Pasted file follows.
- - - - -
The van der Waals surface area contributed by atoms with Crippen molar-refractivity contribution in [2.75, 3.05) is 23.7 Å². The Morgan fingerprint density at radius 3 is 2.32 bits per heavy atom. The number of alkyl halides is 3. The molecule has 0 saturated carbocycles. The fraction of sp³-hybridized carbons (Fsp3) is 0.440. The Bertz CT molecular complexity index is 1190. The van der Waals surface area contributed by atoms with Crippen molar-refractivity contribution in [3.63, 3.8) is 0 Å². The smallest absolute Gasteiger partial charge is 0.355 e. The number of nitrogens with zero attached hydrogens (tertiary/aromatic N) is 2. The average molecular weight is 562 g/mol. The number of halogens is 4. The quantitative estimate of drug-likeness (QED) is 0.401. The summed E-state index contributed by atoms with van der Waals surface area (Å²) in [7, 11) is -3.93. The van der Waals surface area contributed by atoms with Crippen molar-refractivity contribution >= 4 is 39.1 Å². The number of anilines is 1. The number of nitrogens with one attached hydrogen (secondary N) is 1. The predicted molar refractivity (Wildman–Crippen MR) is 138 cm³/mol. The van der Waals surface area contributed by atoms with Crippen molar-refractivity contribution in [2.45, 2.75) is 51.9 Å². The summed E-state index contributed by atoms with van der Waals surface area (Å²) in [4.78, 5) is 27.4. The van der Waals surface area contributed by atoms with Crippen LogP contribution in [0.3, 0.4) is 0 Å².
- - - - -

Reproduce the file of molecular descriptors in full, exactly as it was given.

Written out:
The van der Waals surface area contributed by atoms with Crippen molar-refractivity contribution in [2.75, 3.05) is 23.7 Å². The Morgan fingerprint density at radius 3 is 2.32 bits per heavy atom. The number of alkyl halides is 3. The molecule has 0 saturated carbocycles. The fraction of sp³-hybridized carbons (Fsp3) is 0.440. The Bertz CT molecular complexity index is 1190. The van der Waals surface area contributed by atoms with Crippen molar-refractivity contribution in [3.63, 3.8) is 0 Å². The smallest absolute Gasteiger partial charge is 0.355 e. The number of nitrogens with zero attached hydrogens (tertiary/aromatic N) is 2. The average molecular weight is 562 g/mol. The number of halogens is 4. The quantitative estimate of drug-likeness (QED) is 0.401. The summed E-state index contributed by atoms with van der Waals surface area (Å²) in [7, 11) is -3.93. The van der Waals surface area contributed by atoms with Crippen molar-refractivity contribution >= 4 is 39.1 Å². The number of anilines is 1. The number of nitrogens with one attached hydrogen (secondary N) is 1. The predicted molar refractivity (Wildman–Crippen MR) is 138 cm³/mol. The van der Waals surface area contributed by atoms with Crippen molar-refractivity contribution in [2.45, 2.75) is 51.9 Å². The summed E-state index contributed by atoms with van der Waals surface area (Å²) in [4.78, 5) is 27.4. The van der Waals surface area contributed by atoms with Crippen LogP contribution in [0.3, 0.4) is 0 Å².